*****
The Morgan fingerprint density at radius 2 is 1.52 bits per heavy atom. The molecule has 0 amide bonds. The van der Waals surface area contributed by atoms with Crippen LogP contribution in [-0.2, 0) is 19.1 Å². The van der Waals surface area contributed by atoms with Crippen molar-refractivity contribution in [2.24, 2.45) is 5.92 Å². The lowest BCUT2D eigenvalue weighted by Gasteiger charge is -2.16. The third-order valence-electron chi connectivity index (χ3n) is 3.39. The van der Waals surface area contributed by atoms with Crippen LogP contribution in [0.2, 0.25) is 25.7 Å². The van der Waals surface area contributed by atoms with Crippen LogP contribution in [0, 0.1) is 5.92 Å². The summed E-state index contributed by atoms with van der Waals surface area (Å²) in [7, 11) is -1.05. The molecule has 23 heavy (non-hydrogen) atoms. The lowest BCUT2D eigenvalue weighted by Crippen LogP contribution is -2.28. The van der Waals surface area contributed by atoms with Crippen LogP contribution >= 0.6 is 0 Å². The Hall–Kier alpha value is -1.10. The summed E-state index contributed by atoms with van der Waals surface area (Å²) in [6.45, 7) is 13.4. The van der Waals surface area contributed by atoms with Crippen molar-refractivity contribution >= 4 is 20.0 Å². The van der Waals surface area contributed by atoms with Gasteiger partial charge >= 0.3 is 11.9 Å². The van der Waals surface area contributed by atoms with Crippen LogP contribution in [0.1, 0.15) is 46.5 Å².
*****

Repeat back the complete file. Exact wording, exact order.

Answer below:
The Morgan fingerprint density at radius 2 is 1.52 bits per heavy atom. The molecule has 0 amide bonds. The van der Waals surface area contributed by atoms with Crippen LogP contribution in [-0.2, 0) is 19.1 Å². The van der Waals surface area contributed by atoms with Crippen molar-refractivity contribution in [2.24, 2.45) is 5.92 Å². The lowest BCUT2D eigenvalue weighted by Gasteiger charge is -2.16. The third-order valence-electron chi connectivity index (χ3n) is 3.39. The van der Waals surface area contributed by atoms with Crippen LogP contribution in [0.2, 0.25) is 25.7 Å². The van der Waals surface area contributed by atoms with Crippen LogP contribution in [0, 0.1) is 5.92 Å². The summed E-state index contributed by atoms with van der Waals surface area (Å²) in [7, 11) is -1.05. The molecule has 23 heavy (non-hydrogen) atoms. The lowest BCUT2D eigenvalue weighted by Crippen LogP contribution is -2.28. The van der Waals surface area contributed by atoms with Crippen LogP contribution >= 0.6 is 0 Å². The Hall–Kier alpha value is -1.10. The summed E-state index contributed by atoms with van der Waals surface area (Å²) in [6.45, 7) is 13.4. The van der Waals surface area contributed by atoms with Crippen molar-refractivity contribution >= 4 is 20.0 Å². The van der Waals surface area contributed by atoms with Gasteiger partial charge >= 0.3 is 11.9 Å². The van der Waals surface area contributed by atoms with Crippen LogP contribution in [0.1, 0.15) is 46.5 Å².